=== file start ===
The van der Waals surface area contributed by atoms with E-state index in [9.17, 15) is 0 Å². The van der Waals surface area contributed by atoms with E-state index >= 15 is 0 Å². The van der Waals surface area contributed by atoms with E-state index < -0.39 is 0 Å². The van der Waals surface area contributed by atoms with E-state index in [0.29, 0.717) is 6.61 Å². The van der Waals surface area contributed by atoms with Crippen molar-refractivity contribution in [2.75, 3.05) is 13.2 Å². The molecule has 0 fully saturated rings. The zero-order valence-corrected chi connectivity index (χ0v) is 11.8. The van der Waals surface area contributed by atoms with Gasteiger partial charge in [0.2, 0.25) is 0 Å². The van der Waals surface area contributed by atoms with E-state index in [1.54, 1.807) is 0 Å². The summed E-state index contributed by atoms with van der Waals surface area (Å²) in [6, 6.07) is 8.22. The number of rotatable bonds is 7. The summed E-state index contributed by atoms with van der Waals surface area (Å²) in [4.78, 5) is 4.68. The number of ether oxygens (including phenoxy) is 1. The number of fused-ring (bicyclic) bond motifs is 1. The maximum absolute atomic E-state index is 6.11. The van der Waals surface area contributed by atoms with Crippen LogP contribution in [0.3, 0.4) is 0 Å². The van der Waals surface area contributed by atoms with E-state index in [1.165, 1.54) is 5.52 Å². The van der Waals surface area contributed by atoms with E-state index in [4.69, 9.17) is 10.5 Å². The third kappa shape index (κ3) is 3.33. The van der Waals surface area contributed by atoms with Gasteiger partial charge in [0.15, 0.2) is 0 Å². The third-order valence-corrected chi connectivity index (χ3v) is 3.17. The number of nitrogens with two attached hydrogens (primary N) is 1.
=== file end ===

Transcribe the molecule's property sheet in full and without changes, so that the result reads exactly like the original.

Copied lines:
The van der Waals surface area contributed by atoms with E-state index in [9.17, 15) is 0 Å². The van der Waals surface area contributed by atoms with E-state index >= 15 is 0 Å². The van der Waals surface area contributed by atoms with E-state index < -0.39 is 0 Å². The van der Waals surface area contributed by atoms with E-state index in [0.29, 0.717) is 6.61 Å². The van der Waals surface area contributed by atoms with Crippen molar-refractivity contribution in [2.75, 3.05) is 13.2 Å². The molecule has 0 fully saturated rings. The zero-order valence-corrected chi connectivity index (χ0v) is 11.8. The van der Waals surface area contributed by atoms with Gasteiger partial charge in [0.2, 0.25) is 0 Å². The van der Waals surface area contributed by atoms with E-state index in [1.54, 1.807) is 0 Å². The summed E-state index contributed by atoms with van der Waals surface area (Å²) in [6, 6.07) is 8.22. The number of rotatable bonds is 7. The summed E-state index contributed by atoms with van der Waals surface area (Å²) in [4.78, 5) is 4.68. The number of ether oxygens (including phenoxy) is 1. The number of fused-ring (bicyclic) bond motifs is 1. The maximum absolute atomic E-state index is 6.11. The van der Waals surface area contributed by atoms with Crippen LogP contribution in [0.3, 0.4) is 0 Å². The van der Waals surface area contributed by atoms with E-state index in [1.165, 1.54) is 5.52 Å². The van der Waals surface area contributed by atoms with E-state index in [4.69, 9.17) is 10.5 Å². The third kappa shape index (κ3) is 3.33. The van der Waals surface area contributed by atoms with Gasteiger partial charge in [0.15, 0.2) is 0 Å². The third-order valence-corrected chi connectivity index (χ3v) is 3.17. The number of nitrogens with two attached hydrogens (primary N) is 1.